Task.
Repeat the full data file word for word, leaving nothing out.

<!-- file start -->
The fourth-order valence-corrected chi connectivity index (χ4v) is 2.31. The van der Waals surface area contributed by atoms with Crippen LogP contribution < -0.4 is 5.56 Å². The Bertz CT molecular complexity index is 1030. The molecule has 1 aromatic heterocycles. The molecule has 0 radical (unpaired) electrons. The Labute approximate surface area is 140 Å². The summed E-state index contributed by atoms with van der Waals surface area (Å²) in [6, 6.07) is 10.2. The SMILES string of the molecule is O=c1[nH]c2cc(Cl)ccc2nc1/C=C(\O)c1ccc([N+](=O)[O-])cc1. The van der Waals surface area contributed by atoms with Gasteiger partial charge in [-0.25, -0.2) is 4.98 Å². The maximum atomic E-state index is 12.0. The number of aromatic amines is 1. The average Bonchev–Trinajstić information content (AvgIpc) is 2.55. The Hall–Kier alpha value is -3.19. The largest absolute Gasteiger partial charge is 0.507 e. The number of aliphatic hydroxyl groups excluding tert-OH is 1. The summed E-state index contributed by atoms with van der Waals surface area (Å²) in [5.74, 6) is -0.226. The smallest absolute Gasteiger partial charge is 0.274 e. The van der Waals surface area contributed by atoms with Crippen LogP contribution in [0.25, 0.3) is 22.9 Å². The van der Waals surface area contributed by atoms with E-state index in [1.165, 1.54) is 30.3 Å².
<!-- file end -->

The fourth-order valence-corrected chi connectivity index (χ4v) is 2.31. The van der Waals surface area contributed by atoms with Crippen LogP contribution < -0.4 is 5.56 Å². The Bertz CT molecular complexity index is 1030. The molecule has 1 aromatic heterocycles. The molecule has 0 radical (unpaired) electrons. The Labute approximate surface area is 140 Å². The summed E-state index contributed by atoms with van der Waals surface area (Å²) in [6, 6.07) is 10.2. The SMILES string of the molecule is O=c1[nH]c2cc(Cl)ccc2nc1/C=C(\O)c1ccc([N+](=O)[O-])cc1. The van der Waals surface area contributed by atoms with Gasteiger partial charge in [-0.25, -0.2) is 4.98 Å². The maximum atomic E-state index is 12.0. The number of aromatic amines is 1. The average Bonchev–Trinajstić information content (AvgIpc) is 2.55. The Hall–Kier alpha value is -3.19. The largest absolute Gasteiger partial charge is 0.507 e. The number of aliphatic hydroxyl groups excluding tert-OH is 1. The summed E-state index contributed by atoms with van der Waals surface area (Å²) in [5.74, 6) is -0.226. The smallest absolute Gasteiger partial charge is 0.274 e. The van der Waals surface area contributed by atoms with Crippen LogP contribution in [0.25, 0.3) is 22.9 Å². The van der Waals surface area contributed by atoms with E-state index in [1.165, 1.54) is 30.3 Å².